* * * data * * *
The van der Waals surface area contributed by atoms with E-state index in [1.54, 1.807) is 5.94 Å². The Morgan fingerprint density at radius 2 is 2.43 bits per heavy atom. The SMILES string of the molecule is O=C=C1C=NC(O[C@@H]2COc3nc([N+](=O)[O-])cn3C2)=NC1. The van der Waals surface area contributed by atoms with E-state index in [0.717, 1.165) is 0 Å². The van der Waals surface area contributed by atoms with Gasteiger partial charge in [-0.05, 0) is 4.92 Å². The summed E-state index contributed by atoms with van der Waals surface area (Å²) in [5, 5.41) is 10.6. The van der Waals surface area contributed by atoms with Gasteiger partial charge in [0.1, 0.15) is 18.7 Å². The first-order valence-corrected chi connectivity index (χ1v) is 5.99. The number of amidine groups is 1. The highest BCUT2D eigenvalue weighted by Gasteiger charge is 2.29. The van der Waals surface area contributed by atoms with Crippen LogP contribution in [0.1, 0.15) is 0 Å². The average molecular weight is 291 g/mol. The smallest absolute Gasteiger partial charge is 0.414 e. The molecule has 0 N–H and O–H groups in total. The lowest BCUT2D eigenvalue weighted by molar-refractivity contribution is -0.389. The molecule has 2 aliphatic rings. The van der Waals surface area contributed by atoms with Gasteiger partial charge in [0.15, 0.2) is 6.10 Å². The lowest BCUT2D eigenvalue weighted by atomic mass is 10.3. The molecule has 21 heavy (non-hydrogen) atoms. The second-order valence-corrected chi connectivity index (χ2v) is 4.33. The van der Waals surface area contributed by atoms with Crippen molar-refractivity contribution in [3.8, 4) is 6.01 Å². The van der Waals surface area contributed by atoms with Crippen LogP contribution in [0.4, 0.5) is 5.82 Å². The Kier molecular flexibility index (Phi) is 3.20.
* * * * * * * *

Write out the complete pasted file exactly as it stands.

The van der Waals surface area contributed by atoms with E-state index in [1.54, 1.807) is 5.94 Å². The Morgan fingerprint density at radius 2 is 2.43 bits per heavy atom. The SMILES string of the molecule is O=C=C1C=NC(O[C@@H]2COc3nc([N+](=O)[O-])cn3C2)=NC1. The van der Waals surface area contributed by atoms with E-state index in [0.717, 1.165) is 0 Å². The van der Waals surface area contributed by atoms with Gasteiger partial charge in [-0.05, 0) is 4.92 Å². The summed E-state index contributed by atoms with van der Waals surface area (Å²) in [5, 5.41) is 10.6. The van der Waals surface area contributed by atoms with Gasteiger partial charge in [0.1, 0.15) is 18.7 Å². The first-order valence-corrected chi connectivity index (χ1v) is 5.99. The number of amidine groups is 1. The highest BCUT2D eigenvalue weighted by Gasteiger charge is 2.29. The van der Waals surface area contributed by atoms with Crippen LogP contribution in [0.1, 0.15) is 0 Å². The average molecular weight is 291 g/mol. The smallest absolute Gasteiger partial charge is 0.414 e. The molecule has 0 N–H and O–H groups in total. The lowest BCUT2D eigenvalue weighted by molar-refractivity contribution is -0.389. The molecule has 2 aliphatic rings. The van der Waals surface area contributed by atoms with Gasteiger partial charge in [0.15, 0.2) is 6.10 Å². The lowest BCUT2D eigenvalue weighted by atomic mass is 10.3. The molecule has 21 heavy (non-hydrogen) atoms. The second-order valence-corrected chi connectivity index (χ2v) is 4.33. The van der Waals surface area contributed by atoms with Crippen molar-refractivity contribution in [3.8, 4) is 6.01 Å². The van der Waals surface area contributed by atoms with Crippen LogP contribution in [0.4, 0.5) is 5.82 Å². The Kier molecular flexibility index (Phi) is 3.20.